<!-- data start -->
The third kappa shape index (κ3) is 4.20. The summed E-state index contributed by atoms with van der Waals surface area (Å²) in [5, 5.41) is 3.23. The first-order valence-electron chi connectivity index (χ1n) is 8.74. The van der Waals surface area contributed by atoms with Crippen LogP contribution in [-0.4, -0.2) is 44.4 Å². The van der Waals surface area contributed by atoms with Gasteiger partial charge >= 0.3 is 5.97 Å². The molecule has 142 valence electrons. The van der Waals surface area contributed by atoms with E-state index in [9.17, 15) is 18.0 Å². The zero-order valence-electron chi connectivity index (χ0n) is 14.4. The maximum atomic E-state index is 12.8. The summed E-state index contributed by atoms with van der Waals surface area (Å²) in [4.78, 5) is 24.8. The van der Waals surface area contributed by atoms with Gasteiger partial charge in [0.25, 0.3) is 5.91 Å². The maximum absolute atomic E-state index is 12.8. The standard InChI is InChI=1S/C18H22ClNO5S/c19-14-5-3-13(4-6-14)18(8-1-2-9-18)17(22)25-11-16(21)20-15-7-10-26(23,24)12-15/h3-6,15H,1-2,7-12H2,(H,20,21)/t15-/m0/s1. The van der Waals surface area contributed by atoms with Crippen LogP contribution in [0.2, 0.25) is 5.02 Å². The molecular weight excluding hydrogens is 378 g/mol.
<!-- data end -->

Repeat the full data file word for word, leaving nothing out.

The third kappa shape index (κ3) is 4.20. The summed E-state index contributed by atoms with van der Waals surface area (Å²) in [5, 5.41) is 3.23. The first-order valence-electron chi connectivity index (χ1n) is 8.74. The van der Waals surface area contributed by atoms with Crippen LogP contribution in [-0.4, -0.2) is 44.4 Å². The van der Waals surface area contributed by atoms with Gasteiger partial charge >= 0.3 is 5.97 Å². The molecule has 142 valence electrons. The van der Waals surface area contributed by atoms with E-state index in [9.17, 15) is 18.0 Å². The zero-order valence-electron chi connectivity index (χ0n) is 14.4. The maximum atomic E-state index is 12.8. The summed E-state index contributed by atoms with van der Waals surface area (Å²) in [4.78, 5) is 24.8. The van der Waals surface area contributed by atoms with Gasteiger partial charge in [0.25, 0.3) is 5.91 Å². The maximum absolute atomic E-state index is 12.8. The standard InChI is InChI=1S/C18H22ClNO5S/c19-14-5-3-13(4-6-14)18(8-1-2-9-18)17(22)25-11-16(21)20-15-7-10-26(23,24)12-15/h3-6,15H,1-2,7-12H2,(H,20,21)/t15-/m0/s1. The van der Waals surface area contributed by atoms with Crippen LogP contribution in [0.2, 0.25) is 5.02 Å². The molecular weight excluding hydrogens is 378 g/mol.